00:23:20.308 --> 00:23:24.148
Now, 1 of the most famous cases is Facebook, right?
00:23:24.148 --> 00:23:27.749
And how it was formed was litigation at the founders.
00:23:27.749 --> 00:23:37.679
And I used to do a lot that I started my own form, and I had to market I was going out and speaking about these things. And when I talked about Facebook and was pretty low at that time right? And also some of it is captured in the movie.
00:23:37.679 --> 00:23:47.429
Accurately inaccurately, I guess we leave it for the fact, but I will talk about Facebook and some smart Alec with Joe. No, no, no. It worked out really well for March, right?
00:23:47.429 --> 00:23:51.148
Which is true, but I can say that.
00:23:51.148 --> 00:23:59.759
It worked out very well for work, but we have 3 guys the 2, uh, brothers and the 3rd guy.
00:23:59.759 --> 00:24:02.909
Who will go to the grave right? Believing.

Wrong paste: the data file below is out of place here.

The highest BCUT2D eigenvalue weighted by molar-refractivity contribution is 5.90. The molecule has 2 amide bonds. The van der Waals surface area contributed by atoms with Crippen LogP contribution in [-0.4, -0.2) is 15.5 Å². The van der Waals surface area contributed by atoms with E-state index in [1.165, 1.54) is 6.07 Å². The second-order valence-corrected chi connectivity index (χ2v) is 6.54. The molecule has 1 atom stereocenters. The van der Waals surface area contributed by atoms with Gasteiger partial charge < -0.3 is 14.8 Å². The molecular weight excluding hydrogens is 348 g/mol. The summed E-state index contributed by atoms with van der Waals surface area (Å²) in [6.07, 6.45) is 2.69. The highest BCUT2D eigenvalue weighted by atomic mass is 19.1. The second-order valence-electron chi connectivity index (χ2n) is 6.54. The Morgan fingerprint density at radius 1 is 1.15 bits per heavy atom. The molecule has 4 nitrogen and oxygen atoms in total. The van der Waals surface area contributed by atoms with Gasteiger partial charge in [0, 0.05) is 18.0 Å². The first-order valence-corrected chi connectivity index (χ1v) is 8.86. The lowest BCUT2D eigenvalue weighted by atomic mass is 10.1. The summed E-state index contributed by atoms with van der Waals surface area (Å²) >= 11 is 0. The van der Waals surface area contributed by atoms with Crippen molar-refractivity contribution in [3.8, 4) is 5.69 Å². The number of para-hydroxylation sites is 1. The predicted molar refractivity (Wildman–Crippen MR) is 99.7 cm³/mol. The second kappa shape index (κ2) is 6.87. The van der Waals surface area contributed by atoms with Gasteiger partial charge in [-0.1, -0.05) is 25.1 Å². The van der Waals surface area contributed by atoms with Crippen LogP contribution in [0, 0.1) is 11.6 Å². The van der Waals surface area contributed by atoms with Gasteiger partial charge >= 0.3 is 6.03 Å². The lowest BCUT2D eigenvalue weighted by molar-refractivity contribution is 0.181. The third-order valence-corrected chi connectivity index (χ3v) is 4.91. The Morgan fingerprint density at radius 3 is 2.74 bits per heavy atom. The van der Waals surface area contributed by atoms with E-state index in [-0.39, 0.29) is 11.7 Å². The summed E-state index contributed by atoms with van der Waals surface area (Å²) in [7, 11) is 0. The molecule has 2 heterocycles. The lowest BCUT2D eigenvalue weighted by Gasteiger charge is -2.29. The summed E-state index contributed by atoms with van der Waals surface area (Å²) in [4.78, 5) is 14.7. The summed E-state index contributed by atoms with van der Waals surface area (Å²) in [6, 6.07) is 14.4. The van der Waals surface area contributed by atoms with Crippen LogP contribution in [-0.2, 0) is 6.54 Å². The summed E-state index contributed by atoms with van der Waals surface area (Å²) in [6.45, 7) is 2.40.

00:24:02.909 --> 00:24:10.439
That they were founders, they found it, and they were basically looking to hire mark to build the technology, the platform for them. You know.
00:24:10.439 --> 00:24:21.358
Which, in my opinion is true, but guess, what the difference between there being founders and owning Facebook and having more build it for whatever percentage, is that piece of paper that they didn't get them to sign.
00:24:21.358 --> 00:24:25.348
Yep, so if you, if you're building the next Facebook.
00:24:25.348 --> 00:24:33.959
If you believe you are billing on Facebook and but on the other hand, you want to take the risk that saving 2000 dollars will will will, is the right way to do it?
00:24:33.959 --> 00:24:37.648